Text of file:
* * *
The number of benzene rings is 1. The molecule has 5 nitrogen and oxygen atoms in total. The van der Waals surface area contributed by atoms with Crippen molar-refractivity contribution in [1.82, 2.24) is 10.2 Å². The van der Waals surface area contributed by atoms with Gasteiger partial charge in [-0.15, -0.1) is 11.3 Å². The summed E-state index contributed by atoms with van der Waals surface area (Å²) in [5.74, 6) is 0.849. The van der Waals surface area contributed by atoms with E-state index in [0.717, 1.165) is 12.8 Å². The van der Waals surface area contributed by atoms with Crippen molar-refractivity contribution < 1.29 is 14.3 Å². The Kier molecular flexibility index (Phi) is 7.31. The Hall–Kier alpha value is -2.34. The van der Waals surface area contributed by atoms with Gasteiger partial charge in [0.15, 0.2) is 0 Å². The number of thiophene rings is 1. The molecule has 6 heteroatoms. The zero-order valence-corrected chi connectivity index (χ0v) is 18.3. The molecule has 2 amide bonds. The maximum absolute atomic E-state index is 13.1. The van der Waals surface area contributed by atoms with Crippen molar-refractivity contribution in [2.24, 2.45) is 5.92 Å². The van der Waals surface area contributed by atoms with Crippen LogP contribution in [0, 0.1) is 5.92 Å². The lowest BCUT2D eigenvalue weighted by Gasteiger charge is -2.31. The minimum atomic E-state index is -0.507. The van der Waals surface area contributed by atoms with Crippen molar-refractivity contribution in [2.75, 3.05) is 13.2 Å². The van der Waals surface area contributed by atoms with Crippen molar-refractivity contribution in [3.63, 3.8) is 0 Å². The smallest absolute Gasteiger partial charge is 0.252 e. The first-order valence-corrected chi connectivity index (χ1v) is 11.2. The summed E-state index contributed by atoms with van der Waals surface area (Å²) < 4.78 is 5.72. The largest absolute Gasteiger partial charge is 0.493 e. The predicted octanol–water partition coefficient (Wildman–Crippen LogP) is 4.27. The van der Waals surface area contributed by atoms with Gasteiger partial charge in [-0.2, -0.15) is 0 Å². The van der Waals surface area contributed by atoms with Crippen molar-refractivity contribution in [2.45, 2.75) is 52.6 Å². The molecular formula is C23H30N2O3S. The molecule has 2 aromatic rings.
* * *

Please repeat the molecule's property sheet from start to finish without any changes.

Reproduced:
The number of benzene rings is 1. The molecule has 5 nitrogen and oxygen atoms in total. The van der Waals surface area contributed by atoms with Crippen molar-refractivity contribution in [1.82, 2.24) is 10.2 Å². The van der Waals surface area contributed by atoms with Gasteiger partial charge in [-0.15, -0.1) is 11.3 Å². The summed E-state index contributed by atoms with van der Waals surface area (Å²) in [5.74, 6) is 0.849. The van der Waals surface area contributed by atoms with E-state index in [0.717, 1.165) is 12.8 Å². The van der Waals surface area contributed by atoms with Crippen molar-refractivity contribution < 1.29 is 14.3 Å². The Kier molecular flexibility index (Phi) is 7.31. The Hall–Kier alpha value is -2.34. The van der Waals surface area contributed by atoms with Gasteiger partial charge in [0.15, 0.2) is 0 Å². The number of thiophene rings is 1. The molecule has 6 heteroatoms. The zero-order valence-corrected chi connectivity index (χ0v) is 18.3. The molecule has 2 amide bonds. The maximum absolute atomic E-state index is 13.1. The van der Waals surface area contributed by atoms with Crippen molar-refractivity contribution in [2.24, 2.45) is 5.92 Å². The van der Waals surface area contributed by atoms with Crippen LogP contribution in [0, 0.1) is 5.92 Å². The lowest BCUT2D eigenvalue weighted by Gasteiger charge is -2.31. The minimum atomic E-state index is -0.507. The van der Waals surface area contributed by atoms with Crippen molar-refractivity contribution in [2.75, 3.05) is 13.2 Å². The van der Waals surface area contributed by atoms with Crippen molar-refractivity contribution in [3.63, 3.8) is 0 Å². The smallest absolute Gasteiger partial charge is 0.252 e. The first-order valence-corrected chi connectivity index (χ1v) is 11.2. The summed E-state index contributed by atoms with van der Waals surface area (Å²) < 4.78 is 5.72. The largest absolute Gasteiger partial charge is 0.493 e. The predicted octanol–water partition coefficient (Wildman–Crippen LogP) is 4.27. The van der Waals surface area contributed by atoms with Gasteiger partial charge in [-0.2, -0.15) is 0 Å². The van der Waals surface area contributed by atoms with Crippen molar-refractivity contribution in [2.45, 2.75) is 52.6 Å². The molecular formula is C23H30N2O3S. The molecule has 2 aromatic rings.